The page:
Britain, France and the European Union presidency all criticized North Korea for raising tensions and urged it to return to six-nation nuclear disarmament talks.
The launching provides one of the first tests of Mr. Obama’s reaction to a provocation, on the weekend that he laid out for the first time, in a speech in Prague, his strategy to counter proliferation threats.
At Japan’s request, the U.N. Security Council approved an emergency session Sunday. But China, North Korea’s only remaining major ally, and Russia are likely to veto or water down any new sanctions against the North. Pyongyang has said new sanctions would compel it to quit international talks on ending its nuclear weapons program.
A more likely option for Washington is to push for a stricter enforcement of an earlier Security Council resolution, analysts said. The document, adopted following the North’s first nuclear test in 2006, bans the North from seeking nuclear and ballistic missile technology and calls for the international community to stop trading weapons and luxury goods with Pyongyang.
Former President George W. Bush pressed for similar sanctions after the North’s nuclear test, but those sanctions had little long-term effect.
China urged countries to “stay calm and exercise restraint.” Jiang Yu, a Foreign Ministry spokeswoman in Beijing, also called the rocket an “experimental communications satellite,” as Pyongyang claims.


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China urged countries to “stay calm and exercise restraint.” Jiang Yu, a Foreign Ministry spokeswoman in Beijing, also called the rocket an “experimental communications satellite,” as Pyongyang claims.
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Digitalglobe, via Associated Press
The satellite image above shows what Washington believed was a Taepodong-2 missile at a launching pad on North Korea’s northeastern coast.

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Foreign Minister Yu Myung-hwan of South Korea expressed disappointment in the launching, saying that the money spent to launch the rocket was enough to ease the North’s chronic food shortages, which have caused the deaths of thousands of North Koreans.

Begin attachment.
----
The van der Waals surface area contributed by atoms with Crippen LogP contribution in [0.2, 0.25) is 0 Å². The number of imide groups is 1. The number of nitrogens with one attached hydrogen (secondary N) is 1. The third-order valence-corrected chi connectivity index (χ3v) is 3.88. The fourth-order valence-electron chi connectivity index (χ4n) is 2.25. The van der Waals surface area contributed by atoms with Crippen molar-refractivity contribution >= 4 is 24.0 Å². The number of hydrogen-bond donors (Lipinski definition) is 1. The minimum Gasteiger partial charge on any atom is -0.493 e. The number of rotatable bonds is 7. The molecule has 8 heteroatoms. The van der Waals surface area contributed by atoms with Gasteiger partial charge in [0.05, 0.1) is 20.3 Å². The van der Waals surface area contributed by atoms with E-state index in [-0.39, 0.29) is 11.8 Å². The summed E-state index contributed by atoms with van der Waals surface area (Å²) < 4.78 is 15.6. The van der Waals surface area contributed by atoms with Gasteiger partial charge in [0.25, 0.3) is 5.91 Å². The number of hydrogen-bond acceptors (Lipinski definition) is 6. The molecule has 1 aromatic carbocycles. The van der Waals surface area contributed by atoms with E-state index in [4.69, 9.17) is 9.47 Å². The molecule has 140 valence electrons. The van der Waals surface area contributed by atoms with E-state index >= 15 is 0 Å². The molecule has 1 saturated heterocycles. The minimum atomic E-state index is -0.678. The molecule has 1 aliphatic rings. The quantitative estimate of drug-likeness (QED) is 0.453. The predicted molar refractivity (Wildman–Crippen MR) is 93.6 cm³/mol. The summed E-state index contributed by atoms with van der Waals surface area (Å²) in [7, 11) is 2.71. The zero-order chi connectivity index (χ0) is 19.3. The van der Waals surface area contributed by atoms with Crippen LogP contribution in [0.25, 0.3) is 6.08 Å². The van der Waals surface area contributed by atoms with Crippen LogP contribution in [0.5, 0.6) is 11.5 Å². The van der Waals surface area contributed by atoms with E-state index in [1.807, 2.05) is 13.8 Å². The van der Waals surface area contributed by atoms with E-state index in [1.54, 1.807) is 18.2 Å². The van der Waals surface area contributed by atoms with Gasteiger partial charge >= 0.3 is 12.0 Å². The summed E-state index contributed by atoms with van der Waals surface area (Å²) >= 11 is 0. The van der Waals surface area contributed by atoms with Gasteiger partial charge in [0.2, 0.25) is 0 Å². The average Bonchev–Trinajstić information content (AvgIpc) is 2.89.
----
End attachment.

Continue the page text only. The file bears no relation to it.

In Japan, where the buildup to the launching had caused intense national anxiety, the actual event was greeted almost with a sigh of relief.
While Washington signaled calm in the days leading to the launching, the Japanese response was unusually strong. To the embarrassment of the Japanese military, the country falsely reported twice that the missile had been launched.
Japan’s military had deployed interceptor missiles, including in central Tokyo. But after the missile seemed to sail harmlessly over the northern tip of Japan’s main island of Honshu, the government issued only a verbal condemnation of the launching.
“This was the best-case scenario in this situation,” said Koji Murata, a professor of international relations at Doshisha University in Kyoto.
“Fortunately, there was no need for Japan or the United States to try to intercept the missile.”
The launching may also increase the rare calls here for Japan to develop its own nuclear arsenal, which would lessen its traditional dependence on Washington for defense.
“This missile will only feed the public’s frustration with North Korea,” Dr. Murata said.
South Korea had deployed a navy ship with missile-tracking radar near North Korea. The launching compels its military to strengthen its missile-defense capabilities, said Brig. Gen. Kim Jong-bae in a news briefing.
Stephen W. Bosworth, Mr. Obama’s special envoy on North Korea, said that while the United States would seek to punish the North for the test, it was also prepared to resume six-nation talks with North Korea to persuade it to give up its nuclear weapons program.
“We must deal with North Korea as we find it, not as we would like it to be,” Mr. Bosworth said. “What is required is patience and perseverance.”
Western aerospace experts said the new North Korean rocket appeared to be fairly large, much bigger than the one Iran fired in February to launch a small satellite, and about the same size as China launched in 1970 in its space debut.
David C. Wright, a senior scientist at the Union of Concerned Scientists, a private group in Cambridge, Massachusetts, said the North Korean rocket might be able to lift a small satellite of 100 kilograms, of 220 pounds, into an orbit some 400 kilometers high. If used as a ballistic missile, he added, the rocket might throw a warhead of 1,000 kilograms to a distance of some 6,000 kilometers, far enough to hit parts of Alaska.
Western analysts agree that North Korea’s missile launching is a military endeavor, despite its payload of an experimental communications satellite and its cocoon of North Korean propaganda. Starting with Sputnik in 1957, most of the world’s intercontinental ballistic missiles began life as satellite launchers.
Dennis C. Blair, the director of national intelligence, told reporters in March that “North Korea is attempting to demonstrate an ICBM capability through a space launch.”
While many analysts have looked at the launching through a military lens, some say another perspective involves political rivalries on the Korean Peninsula. For years, South Korea has been gearing up to fire a satellite into orbit and join the space club. Its spaceport of Oinarodo is nearly ready, but a launching scheduled for this month was delayed, giving North Korea an opening.
“They’re racing to beat the South Koreans,” said Tim Brown, a senior fellow at, a private group in Alexandria, Virginia.
Choe Sang-hun reported from Seoul, and David E. Sanger from London. William J. Broad contributed reporting from New York, and Martin Fackler from Tokyo.